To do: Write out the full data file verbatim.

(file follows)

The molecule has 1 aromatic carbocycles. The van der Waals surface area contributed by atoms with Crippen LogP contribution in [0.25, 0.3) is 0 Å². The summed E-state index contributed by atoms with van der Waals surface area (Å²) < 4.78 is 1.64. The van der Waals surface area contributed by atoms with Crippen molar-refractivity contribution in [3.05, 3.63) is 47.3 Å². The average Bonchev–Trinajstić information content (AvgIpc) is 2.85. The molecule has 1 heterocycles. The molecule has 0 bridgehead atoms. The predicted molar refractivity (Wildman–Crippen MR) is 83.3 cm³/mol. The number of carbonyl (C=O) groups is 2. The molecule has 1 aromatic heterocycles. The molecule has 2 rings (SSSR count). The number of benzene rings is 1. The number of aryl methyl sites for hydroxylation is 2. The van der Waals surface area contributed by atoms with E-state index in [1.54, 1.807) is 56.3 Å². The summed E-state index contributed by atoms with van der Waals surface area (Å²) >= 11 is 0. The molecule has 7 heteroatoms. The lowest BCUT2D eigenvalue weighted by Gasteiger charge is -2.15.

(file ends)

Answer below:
The molecule has 1 aromatic carbocycles. The van der Waals surface area contributed by atoms with Crippen LogP contribution in [0.25, 0.3) is 0 Å². The summed E-state index contributed by atoms with van der Waals surface area (Å²) < 4.78 is 1.64. The van der Waals surface area contributed by atoms with Crippen molar-refractivity contribution in [3.05, 3.63) is 47.3 Å². The average Bonchev–Trinajstić information content (AvgIpc) is 2.85. The molecule has 1 heterocycles. The molecule has 0 bridgehead atoms. The predicted molar refractivity (Wildman–Crippen MR) is 83.3 cm³/mol. The number of carbonyl (C=O) groups is 2. The molecule has 1 aromatic heterocycles. The molecule has 2 rings (SSSR count). The number of benzene rings is 1. The number of aryl methyl sites for hydroxylation is 2. The van der Waals surface area contributed by atoms with E-state index in [1.54, 1.807) is 56.3 Å². The summed E-state index contributed by atoms with van der Waals surface area (Å²) >= 11 is 0. The molecule has 7 heteroatoms. The lowest BCUT2D eigenvalue weighted by Gasteiger charge is -2.15.